I wonder who that other person could be? Anyway, as for the specialties, there are almost as many specialties in vet med as in human. The two most difficult to land are ophthalmology and surgery. The optho is due to a lack of positions and not a great a demand. The surgery is also slightly a lack of spots but mainly because there are so many applicants for those positions. Therefore, you need to be in the top of you class and have some EC activities. This is no different than if you wanted to get a Derm of Rad residency in human medicine. I am unsure about many of the other specialties, but I know an exotics is the MOST difficult to attain. The test is so difficult that I believe less than 100 people in the world have it. However, if were really interested in exotics, you could simply work in a practice that catered to exotics. Do you have a specialty in mind? Have you applied already? What type of human medicine are you interested in doing?
I don't think that residency programs are only for the top notch vet students. The great thing about vet medicine is that you don't have to do an internship or residency program to practice medicine. If you want to specialize, then you can, but you don't have to. In fact, there are a lot of pros and cons to doing each side. There isn't any specialty in "dogs" though, so I'm not sure exactly what you are looking for, and every vet school in the US has a general curriculum where you will learn about all species (dog, cat, horse, cow, pig, sheep, goat, birds, plus more) and that will never change until the National Board Exams change. Some schools offer tracking in certain areas (such as small animal, large animal, equine, exotics) but that depends. You can become board certified in Feline Practice and only work on cats, and I"m sure if you wanted to only work on dogs you would be able to. I think that a lot of students go on to do internships, but a much smaller percentage of those students go on to do a residency. Internships seem to be in vogue now, at least at my vet school. It's not a given that you will match, but if you put the work in, it will happen. Also, what you want now, may be very different that what you want after being in school. Specialization in vet med is a lot different than human med and you need to see all sides of it. I've seen it in vet schools and private practices and I've worked in regular DVM non-speciality practices and like I said, there's pros and cons to each.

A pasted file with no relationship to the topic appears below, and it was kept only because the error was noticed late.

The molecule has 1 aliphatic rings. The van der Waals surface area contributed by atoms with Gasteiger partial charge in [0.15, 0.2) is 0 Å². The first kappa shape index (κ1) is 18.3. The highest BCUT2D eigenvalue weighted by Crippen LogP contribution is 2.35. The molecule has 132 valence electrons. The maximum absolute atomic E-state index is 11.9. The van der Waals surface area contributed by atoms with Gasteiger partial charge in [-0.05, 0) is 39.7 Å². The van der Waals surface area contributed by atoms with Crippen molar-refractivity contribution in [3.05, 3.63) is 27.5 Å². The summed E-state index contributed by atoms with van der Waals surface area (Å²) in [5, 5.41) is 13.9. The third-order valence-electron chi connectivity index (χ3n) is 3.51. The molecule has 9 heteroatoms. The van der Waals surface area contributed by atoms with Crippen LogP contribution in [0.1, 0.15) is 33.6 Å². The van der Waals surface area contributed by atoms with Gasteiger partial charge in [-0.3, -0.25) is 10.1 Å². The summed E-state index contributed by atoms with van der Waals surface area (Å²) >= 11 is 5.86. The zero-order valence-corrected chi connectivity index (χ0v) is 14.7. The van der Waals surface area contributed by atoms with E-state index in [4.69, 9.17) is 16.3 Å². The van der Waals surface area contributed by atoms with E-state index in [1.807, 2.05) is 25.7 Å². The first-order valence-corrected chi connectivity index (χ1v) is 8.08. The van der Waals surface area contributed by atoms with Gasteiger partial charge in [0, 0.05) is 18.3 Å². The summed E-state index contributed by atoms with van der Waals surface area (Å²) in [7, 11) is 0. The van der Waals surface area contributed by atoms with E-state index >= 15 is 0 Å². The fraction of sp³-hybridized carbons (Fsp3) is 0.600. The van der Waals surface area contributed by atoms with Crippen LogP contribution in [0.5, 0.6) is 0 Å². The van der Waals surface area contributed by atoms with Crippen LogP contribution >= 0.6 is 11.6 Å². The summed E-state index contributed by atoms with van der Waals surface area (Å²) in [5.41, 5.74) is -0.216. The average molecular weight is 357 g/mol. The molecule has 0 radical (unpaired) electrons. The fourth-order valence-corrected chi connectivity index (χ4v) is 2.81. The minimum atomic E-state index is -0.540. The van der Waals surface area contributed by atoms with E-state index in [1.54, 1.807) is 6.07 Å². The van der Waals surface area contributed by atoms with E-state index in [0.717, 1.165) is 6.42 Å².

Neurology, Dermatology, and Cardiology are all subspecialties of small animal internal medicine. So after your small animal internal medicine residency you do more training in usually one of those specialties.
Dermatology isn't a subspecialty of medicine in vet med. neuro, cardio, oncology- yes. But derm has it's own program.
The way it works (by my understanding from working at the AMC) is that if you want be a vet neurologist (for example) you do a 1 year internship, you do a veterinary neurology residency for about 2 years, you take the internal medicine general board exam (along with all the other people who are in IM resdiencies, neuro residencies, onc residencies, cardio residencies, both small animal and large animal) The general Im exam covers general medicine and physiology of all species. Then you either finish your residency for one more year (if it's a three year one) or you work for one year in your field (neuro, onc, medicine etc.) and then you take your specialty board exam at the end of that year.
It's quite rigorous and the exams are only offered once per year at the ACVIM conference. But neurologists don't have to complete an IM residency before taking the neuro boards, there are about 5 neuro-residency programs in the US. This also means that IM specialists have to pass two board exams to be "boarded", the general exam and the specialty exam. At my vet school (and at places I've worked before) we also have cardio residents, neuro residents, and onc residents, and they are not IM boarded.
I'm not exactly sure what's on the general exam, but I know it covers "general physiology" and that you memorize Cunningham and Guyton for it basically. I would imagine general phys might cover all the species and the way the person made it seem was that the SA people sit for the general exam along with the LA people. The specialty exam (SA Med, LA med, cardio, neruo, onc) is different though. He said for that one, for SA med you memorize Ettinger... Sheesh!